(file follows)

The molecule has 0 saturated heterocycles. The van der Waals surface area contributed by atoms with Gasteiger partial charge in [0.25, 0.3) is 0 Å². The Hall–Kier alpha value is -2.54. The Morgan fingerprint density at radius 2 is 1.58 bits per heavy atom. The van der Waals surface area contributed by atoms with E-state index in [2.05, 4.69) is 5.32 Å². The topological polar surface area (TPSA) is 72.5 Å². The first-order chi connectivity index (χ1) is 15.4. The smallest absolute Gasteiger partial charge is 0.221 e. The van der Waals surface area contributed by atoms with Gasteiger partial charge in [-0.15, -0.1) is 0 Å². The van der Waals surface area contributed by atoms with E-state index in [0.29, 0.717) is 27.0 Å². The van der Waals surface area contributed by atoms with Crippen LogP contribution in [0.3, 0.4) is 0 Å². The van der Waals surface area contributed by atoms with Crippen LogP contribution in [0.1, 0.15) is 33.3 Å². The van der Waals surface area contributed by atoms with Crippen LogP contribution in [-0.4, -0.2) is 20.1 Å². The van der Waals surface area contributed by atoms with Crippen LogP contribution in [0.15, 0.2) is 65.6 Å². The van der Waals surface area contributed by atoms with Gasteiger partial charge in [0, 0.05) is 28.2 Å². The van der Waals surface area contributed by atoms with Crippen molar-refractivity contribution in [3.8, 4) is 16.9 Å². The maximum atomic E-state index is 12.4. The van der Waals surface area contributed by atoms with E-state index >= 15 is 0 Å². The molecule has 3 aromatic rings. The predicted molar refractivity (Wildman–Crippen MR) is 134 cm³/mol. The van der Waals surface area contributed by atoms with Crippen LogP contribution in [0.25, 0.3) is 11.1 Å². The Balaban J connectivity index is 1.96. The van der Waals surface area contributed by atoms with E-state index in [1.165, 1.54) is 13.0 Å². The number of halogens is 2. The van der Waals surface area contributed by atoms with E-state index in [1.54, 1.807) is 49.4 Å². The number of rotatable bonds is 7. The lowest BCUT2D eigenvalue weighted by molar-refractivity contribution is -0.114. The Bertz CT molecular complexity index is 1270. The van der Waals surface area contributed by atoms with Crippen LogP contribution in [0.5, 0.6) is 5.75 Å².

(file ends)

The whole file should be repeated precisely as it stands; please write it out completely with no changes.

The molecule has 0 saturated heterocycles. The van der Waals surface area contributed by atoms with Gasteiger partial charge in [0.25, 0.3) is 0 Å². The Hall–Kier alpha value is -2.54. The Morgan fingerprint density at radius 2 is 1.58 bits per heavy atom. The van der Waals surface area contributed by atoms with E-state index in [2.05, 4.69) is 5.32 Å². The topological polar surface area (TPSA) is 72.5 Å². The first-order chi connectivity index (χ1) is 15.4. The smallest absolute Gasteiger partial charge is 0.221 e. The van der Waals surface area contributed by atoms with Gasteiger partial charge in [-0.15, -0.1) is 0 Å². The van der Waals surface area contributed by atoms with E-state index in [0.29, 0.717) is 27.0 Å². The van der Waals surface area contributed by atoms with Crippen LogP contribution in [0.3, 0.4) is 0 Å². The van der Waals surface area contributed by atoms with Crippen LogP contribution in [0.1, 0.15) is 33.3 Å². The van der Waals surface area contributed by atoms with Crippen LogP contribution in [-0.4, -0.2) is 20.1 Å². The van der Waals surface area contributed by atoms with Crippen LogP contribution in [0.15, 0.2) is 65.6 Å². The van der Waals surface area contributed by atoms with Gasteiger partial charge in [0, 0.05) is 28.2 Å². The van der Waals surface area contributed by atoms with Crippen molar-refractivity contribution in [3.8, 4) is 16.9 Å². The maximum atomic E-state index is 12.4. The van der Waals surface area contributed by atoms with E-state index >= 15 is 0 Å². The molecule has 3 aromatic rings. The predicted molar refractivity (Wildman–Crippen MR) is 134 cm³/mol. The van der Waals surface area contributed by atoms with Crippen LogP contribution in [0.25, 0.3) is 11.1 Å². The Balaban J connectivity index is 1.96. The van der Waals surface area contributed by atoms with E-state index in [1.165, 1.54) is 13.0 Å². The number of halogens is 2. The van der Waals surface area contributed by atoms with E-state index in [1.54, 1.807) is 49.4 Å². The number of rotatable bonds is 7. The lowest BCUT2D eigenvalue weighted by molar-refractivity contribution is -0.114. The Bertz CT molecular complexity index is 1270. The van der Waals surface area contributed by atoms with Crippen LogP contribution in [0.5, 0.6) is 5.75 Å².